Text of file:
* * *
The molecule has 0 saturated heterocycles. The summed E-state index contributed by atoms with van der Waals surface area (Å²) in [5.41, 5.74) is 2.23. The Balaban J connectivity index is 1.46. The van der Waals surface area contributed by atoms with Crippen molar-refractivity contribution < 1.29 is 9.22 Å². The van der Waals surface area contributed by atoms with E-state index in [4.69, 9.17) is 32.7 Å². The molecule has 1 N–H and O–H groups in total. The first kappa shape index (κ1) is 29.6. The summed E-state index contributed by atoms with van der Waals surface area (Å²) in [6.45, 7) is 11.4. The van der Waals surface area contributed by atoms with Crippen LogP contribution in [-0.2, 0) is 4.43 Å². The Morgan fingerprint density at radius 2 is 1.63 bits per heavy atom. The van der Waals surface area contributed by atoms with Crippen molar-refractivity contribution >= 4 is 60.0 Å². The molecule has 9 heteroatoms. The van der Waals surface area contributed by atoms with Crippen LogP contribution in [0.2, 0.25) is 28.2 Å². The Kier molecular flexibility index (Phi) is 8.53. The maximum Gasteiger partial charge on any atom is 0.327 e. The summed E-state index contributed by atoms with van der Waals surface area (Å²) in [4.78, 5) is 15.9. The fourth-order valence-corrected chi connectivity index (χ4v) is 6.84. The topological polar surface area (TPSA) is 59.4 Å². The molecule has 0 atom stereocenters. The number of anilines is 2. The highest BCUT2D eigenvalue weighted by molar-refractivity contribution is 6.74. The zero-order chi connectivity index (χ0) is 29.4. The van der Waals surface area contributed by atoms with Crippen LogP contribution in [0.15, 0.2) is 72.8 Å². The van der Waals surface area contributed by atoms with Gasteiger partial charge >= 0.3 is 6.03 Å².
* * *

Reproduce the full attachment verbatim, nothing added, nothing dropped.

The molecule has 0 saturated heterocycles. The summed E-state index contributed by atoms with van der Waals surface area (Å²) in [5.41, 5.74) is 2.23. The Balaban J connectivity index is 1.46. The van der Waals surface area contributed by atoms with Crippen molar-refractivity contribution < 1.29 is 9.22 Å². The van der Waals surface area contributed by atoms with E-state index in [4.69, 9.17) is 32.7 Å². The molecule has 1 N–H and O–H groups in total. The first kappa shape index (κ1) is 29.6. The summed E-state index contributed by atoms with van der Waals surface area (Å²) in [6.45, 7) is 11.4. The van der Waals surface area contributed by atoms with Crippen LogP contribution in [-0.2, 0) is 4.43 Å². The Morgan fingerprint density at radius 2 is 1.63 bits per heavy atom. The van der Waals surface area contributed by atoms with Crippen molar-refractivity contribution >= 4 is 60.0 Å². The molecule has 9 heteroatoms. The van der Waals surface area contributed by atoms with Crippen LogP contribution in [0.2, 0.25) is 28.2 Å². The Kier molecular flexibility index (Phi) is 8.53. The maximum Gasteiger partial charge on any atom is 0.327 e. The summed E-state index contributed by atoms with van der Waals surface area (Å²) in [4.78, 5) is 15.9. The fourth-order valence-corrected chi connectivity index (χ4v) is 6.84. The topological polar surface area (TPSA) is 59.4 Å². The molecule has 0 atom stereocenters. The number of anilines is 2. The highest BCUT2D eigenvalue weighted by molar-refractivity contribution is 6.74. The zero-order chi connectivity index (χ0) is 29.4. The van der Waals surface area contributed by atoms with Crippen LogP contribution in [0.15, 0.2) is 72.8 Å². The van der Waals surface area contributed by atoms with Gasteiger partial charge >= 0.3 is 6.03 Å².